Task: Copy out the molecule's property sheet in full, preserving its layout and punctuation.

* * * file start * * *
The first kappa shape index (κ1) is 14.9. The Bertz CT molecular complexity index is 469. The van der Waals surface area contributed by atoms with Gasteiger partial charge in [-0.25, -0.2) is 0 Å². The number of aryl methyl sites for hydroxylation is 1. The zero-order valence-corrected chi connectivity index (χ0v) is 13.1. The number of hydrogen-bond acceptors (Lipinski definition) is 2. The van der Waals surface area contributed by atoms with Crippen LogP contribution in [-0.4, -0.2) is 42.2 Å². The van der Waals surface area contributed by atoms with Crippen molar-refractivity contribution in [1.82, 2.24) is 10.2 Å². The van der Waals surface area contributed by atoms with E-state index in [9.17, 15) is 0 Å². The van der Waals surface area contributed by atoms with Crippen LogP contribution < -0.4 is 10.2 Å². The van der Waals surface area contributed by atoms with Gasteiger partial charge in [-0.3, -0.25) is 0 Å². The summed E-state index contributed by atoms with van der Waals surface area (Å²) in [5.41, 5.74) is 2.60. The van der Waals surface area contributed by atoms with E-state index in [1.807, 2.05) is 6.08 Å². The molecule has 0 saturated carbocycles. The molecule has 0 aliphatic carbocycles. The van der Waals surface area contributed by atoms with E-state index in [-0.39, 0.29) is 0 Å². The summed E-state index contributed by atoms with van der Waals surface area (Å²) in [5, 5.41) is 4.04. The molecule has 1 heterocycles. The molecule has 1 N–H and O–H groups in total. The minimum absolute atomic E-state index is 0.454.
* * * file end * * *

The first kappa shape index (κ1) is 14.9. The Bertz CT molecular complexity index is 469. The van der Waals surface area contributed by atoms with Gasteiger partial charge in [-0.25, -0.2) is 0 Å². The number of aryl methyl sites for hydroxylation is 1. The zero-order valence-corrected chi connectivity index (χ0v) is 13.1. The number of hydrogen-bond acceptors (Lipinski definition) is 2. The van der Waals surface area contributed by atoms with Crippen LogP contribution in [-0.4, -0.2) is 42.2 Å². The van der Waals surface area contributed by atoms with Crippen molar-refractivity contribution in [1.82, 2.24) is 10.2 Å². The van der Waals surface area contributed by atoms with E-state index in [9.17, 15) is 0 Å². The van der Waals surface area contributed by atoms with Crippen LogP contribution < -0.4 is 10.2 Å². The van der Waals surface area contributed by atoms with Gasteiger partial charge in [-0.3, -0.25) is 0 Å². The summed E-state index contributed by atoms with van der Waals surface area (Å²) in [5.41, 5.74) is 2.60. The van der Waals surface area contributed by atoms with E-state index in [1.807, 2.05) is 6.08 Å². The molecule has 0 saturated carbocycles. The molecule has 0 aliphatic carbocycles. The van der Waals surface area contributed by atoms with E-state index in [-0.39, 0.29) is 0 Å². The summed E-state index contributed by atoms with van der Waals surface area (Å²) in [5, 5.41) is 4.04. The molecule has 1 heterocycles. The molecule has 1 N–H and O–H groups in total. The minimum absolute atomic E-state index is 0.454.